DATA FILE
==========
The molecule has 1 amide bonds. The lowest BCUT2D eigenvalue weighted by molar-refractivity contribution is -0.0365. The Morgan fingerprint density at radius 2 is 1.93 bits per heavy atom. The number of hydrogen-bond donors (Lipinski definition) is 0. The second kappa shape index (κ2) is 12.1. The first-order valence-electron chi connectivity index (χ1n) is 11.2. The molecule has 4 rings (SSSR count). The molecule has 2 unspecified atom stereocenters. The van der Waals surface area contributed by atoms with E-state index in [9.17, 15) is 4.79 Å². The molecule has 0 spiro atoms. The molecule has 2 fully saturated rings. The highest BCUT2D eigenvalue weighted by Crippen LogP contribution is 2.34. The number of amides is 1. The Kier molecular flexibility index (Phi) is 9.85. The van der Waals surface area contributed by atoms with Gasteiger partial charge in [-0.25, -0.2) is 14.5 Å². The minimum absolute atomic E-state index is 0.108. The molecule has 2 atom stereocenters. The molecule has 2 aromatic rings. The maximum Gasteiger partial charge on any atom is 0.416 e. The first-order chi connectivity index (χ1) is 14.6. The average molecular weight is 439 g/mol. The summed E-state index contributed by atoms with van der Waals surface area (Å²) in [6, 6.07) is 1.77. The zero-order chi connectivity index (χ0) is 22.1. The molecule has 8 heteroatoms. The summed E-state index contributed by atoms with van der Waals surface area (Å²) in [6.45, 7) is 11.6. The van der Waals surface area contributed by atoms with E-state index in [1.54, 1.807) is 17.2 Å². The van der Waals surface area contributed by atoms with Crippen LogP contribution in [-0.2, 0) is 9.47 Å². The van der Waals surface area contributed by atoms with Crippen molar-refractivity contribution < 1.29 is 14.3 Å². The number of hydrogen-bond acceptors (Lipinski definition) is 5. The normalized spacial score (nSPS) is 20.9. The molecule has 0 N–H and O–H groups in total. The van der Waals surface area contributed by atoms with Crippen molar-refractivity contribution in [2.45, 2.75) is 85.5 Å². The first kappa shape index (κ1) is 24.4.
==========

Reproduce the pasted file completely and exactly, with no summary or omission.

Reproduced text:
The molecule has 1 amide bonds. The lowest BCUT2D eigenvalue weighted by molar-refractivity contribution is -0.0365. The Morgan fingerprint density at radius 2 is 1.93 bits per heavy atom. The number of hydrogen-bond donors (Lipinski definition) is 0. The second kappa shape index (κ2) is 12.1. The first-order valence-electron chi connectivity index (χ1n) is 11.2. The molecule has 4 rings (SSSR count). The molecule has 2 unspecified atom stereocenters. The van der Waals surface area contributed by atoms with E-state index in [9.17, 15) is 4.79 Å². The molecule has 0 spiro atoms. The molecule has 2 fully saturated rings. The highest BCUT2D eigenvalue weighted by Crippen LogP contribution is 2.34. The number of amides is 1. The Kier molecular flexibility index (Phi) is 9.85. The van der Waals surface area contributed by atoms with Gasteiger partial charge in [-0.25, -0.2) is 14.5 Å². The minimum absolute atomic E-state index is 0.108. The molecule has 2 atom stereocenters. The molecule has 2 aromatic rings. The maximum Gasteiger partial charge on any atom is 0.416 e. The first-order chi connectivity index (χ1) is 14.6. The average molecular weight is 439 g/mol. The summed E-state index contributed by atoms with van der Waals surface area (Å²) in [6, 6.07) is 1.77. The zero-order chi connectivity index (χ0) is 22.1. The molecule has 8 heteroatoms. The summed E-state index contributed by atoms with van der Waals surface area (Å²) in [6.45, 7) is 11.6. The van der Waals surface area contributed by atoms with E-state index in [1.54, 1.807) is 17.2 Å². The van der Waals surface area contributed by atoms with Crippen LogP contribution in [-0.2, 0) is 9.47 Å². The van der Waals surface area contributed by atoms with Crippen molar-refractivity contribution < 1.29 is 14.3 Å². The number of hydrogen-bond acceptors (Lipinski definition) is 5. The normalized spacial score (nSPS) is 20.9. The molecule has 0 N–H and O–H groups in total. The van der Waals surface area contributed by atoms with Crippen molar-refractivity contribution in [2.45, 2.75) is 85.5 Å². The first kappa shape index (κ1) is 24.4.